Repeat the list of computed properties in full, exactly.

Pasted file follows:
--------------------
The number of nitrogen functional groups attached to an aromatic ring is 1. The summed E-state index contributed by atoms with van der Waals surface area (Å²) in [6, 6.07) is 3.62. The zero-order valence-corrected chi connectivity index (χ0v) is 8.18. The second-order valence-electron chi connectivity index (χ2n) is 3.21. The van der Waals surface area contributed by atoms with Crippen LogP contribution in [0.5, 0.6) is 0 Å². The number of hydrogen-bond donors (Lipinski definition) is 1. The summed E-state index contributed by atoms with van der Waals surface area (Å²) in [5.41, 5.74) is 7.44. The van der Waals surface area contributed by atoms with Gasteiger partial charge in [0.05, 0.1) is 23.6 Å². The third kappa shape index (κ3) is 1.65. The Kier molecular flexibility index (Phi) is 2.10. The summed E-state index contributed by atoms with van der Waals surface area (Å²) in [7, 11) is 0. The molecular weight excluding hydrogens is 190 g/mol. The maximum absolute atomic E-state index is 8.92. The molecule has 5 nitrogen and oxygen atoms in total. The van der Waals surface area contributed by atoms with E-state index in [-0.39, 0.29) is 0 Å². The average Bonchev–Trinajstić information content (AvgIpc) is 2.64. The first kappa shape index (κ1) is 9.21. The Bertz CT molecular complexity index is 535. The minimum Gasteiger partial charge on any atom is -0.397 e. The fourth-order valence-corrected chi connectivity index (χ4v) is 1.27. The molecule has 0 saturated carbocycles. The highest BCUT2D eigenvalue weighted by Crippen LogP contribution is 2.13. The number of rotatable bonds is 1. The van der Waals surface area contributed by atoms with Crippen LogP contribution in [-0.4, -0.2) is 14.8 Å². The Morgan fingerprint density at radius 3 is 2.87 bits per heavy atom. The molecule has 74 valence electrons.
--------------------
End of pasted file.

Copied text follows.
The number of nitrogen functional groups attached to an aromatic ring is 1. The summed E-state index contributed by atoms with van der Waals surface area (Å²) in [6, 6.07) is 3.62. The zero-order valence-corrected chi connectivity index (χ0v) is 8.18. The second-order valence-electron chi connectivity index (χ2n) is 3.21. The van der Waals surface area contributed by atoms with Crippen LogP contribution in [0.5, 0.6) is 0 Å². The number of hydrogen-bond donors (Lipinski definition) is 1. The summed E-state index contributed by atoms with van der Waals surface area (Å²) in [5.41, 5.74) is 7.44. The van der Waals surface area contributed by atoms with Gasteiger partial charge in [0.05, 0.1) is 23.6 Å². The third kappa shape index (κ3) is 1.65. The Kier molecular flexibility index (Phi) is 2.10. The summed E-state index contributed by atoms with van der Waals surface area (Å²) in [7, 11) is 0. The molecular weight excluding hydrogens is 190 g/mol. The maximum absolute atomic E-state index is 8.92. The molecule has 5 nitrogen and oxygen atoms in total. The van der Waals surface area contributed by atoms with E-state index in [-0.39, 0.29) is 0 Å². The average Bonchev–Trinajstić information content (AvgIpc) is 2.64. The first kappa shape index (κ1) is 9.21. The Bertz CT molecular complexity index is 535. The minimum Gasteiger partial charge on any atom is -0.397 e. The fourth-order valence-corrected chi connectivity index (χ4v) is 1.27. The molecule has 0 saturated carbocycles. The highest BCUT2D eigenvalue weighted by Crippen LogP contribution is 2.13. The number of rotatable bonds is 1. The van der Waals surface area contributed by atoms with Crippen LogP contribution in [-0.4, -0.2) is 14.8 Å². The Morgan fingerprint density at radius 3 is 2.87 bits per heavy atom. The molecule has 74 valence electrons.